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Title:A Review of the Sunfishes of the Current Genera Apomotis, Lepomis, and Eupomotis, with Particular Reference to the Species Found in Illinois
Author(s):Richardson, R.E.
Subject(s):sunfishes
Illinois species
Illinois State Laboratory of Natural History
Abstract:During the progress of studies on material from the large collection of Illinois sunfishes belonging to the Illinois State Laboratory of Natural History, a striking and, as it appeared later, fundamental difference in form was observed between the lower pharyngeals of specimens oiLeponiis pallidus (Mitchpill) and Eupomotis gihhosus (Linnaeus). These bones in the first species were found to be comparatively light, flattened dorso-ventrally, and always narrow, the width in the length of 28 the toothed portion of the bone ranging from 2.9 to 3.4 and averaging more than 3 in twenty measured specimens whose length ranged from 2f to 6 inches. The inner angle {La.) is quite obtuse, 120° to 140°, and the outer margin {o.m.) is straight or slightly inbent from the tip of the posterior spur {p. sp.) to the anterior extremity {mit.) of the bone. The lower pharyngeals of Eupomotis gibbosus are deep and broad, with inferior and lateral prominences, never being flattened or hollowed out underneath as in L. paUidiis. Measurements made on twenty specimens, from 2| to 6 inches in length, show a variation of only 1.9 to 2.5 (average 2.17) in the ratio of width to length of the toothed portion, and a range of 95° to 111° in the inner angle. The outer margin of the pharyngeal in this species presents a double curve, with a moderate sinus situated posteriorly, immediately in front of the spur, and a more or less decided anterior arcuation, margining a lateral ledge-like prominence. The spur is directed more or less definitely outward, rather than backward as in L.paUidus. The differences between the teeth of these two species were found to be as hitherto described, those of E. gibbosus being short and heavy and either very blunt or entirely paved, while those of L. palUdus are long and comparatively slender, with more or less acuminate tips.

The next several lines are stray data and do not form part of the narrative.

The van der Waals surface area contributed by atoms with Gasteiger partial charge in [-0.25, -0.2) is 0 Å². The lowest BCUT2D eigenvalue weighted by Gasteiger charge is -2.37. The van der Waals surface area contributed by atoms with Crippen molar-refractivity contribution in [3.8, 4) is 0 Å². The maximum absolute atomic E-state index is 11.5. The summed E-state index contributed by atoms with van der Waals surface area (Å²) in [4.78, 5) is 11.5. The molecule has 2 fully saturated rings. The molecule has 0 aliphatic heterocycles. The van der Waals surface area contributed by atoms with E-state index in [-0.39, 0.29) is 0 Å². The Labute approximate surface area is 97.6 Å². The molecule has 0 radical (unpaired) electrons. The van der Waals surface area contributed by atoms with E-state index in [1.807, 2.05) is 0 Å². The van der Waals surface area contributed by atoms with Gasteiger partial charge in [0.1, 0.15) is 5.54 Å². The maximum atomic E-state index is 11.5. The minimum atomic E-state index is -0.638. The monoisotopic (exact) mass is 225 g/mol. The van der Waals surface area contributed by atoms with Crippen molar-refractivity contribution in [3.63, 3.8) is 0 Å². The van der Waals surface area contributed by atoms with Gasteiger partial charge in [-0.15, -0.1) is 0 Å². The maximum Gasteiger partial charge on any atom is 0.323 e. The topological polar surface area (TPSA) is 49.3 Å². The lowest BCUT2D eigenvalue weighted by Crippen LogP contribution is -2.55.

Issue Date:1904
Publisher:Champaign : Illinois Natural History Survey
Series/Report:Illinois Natural History Survey Bulletin; v. 007, no. 03
Genre:Article
Type:Text
Language:English
URI:http://hdl.handle.net/2142/55229
Rights Information:Copyright 2009 University of Illinois Board of Trustees. All rights reserved.
Date Available in IDEALS:2014-10-06


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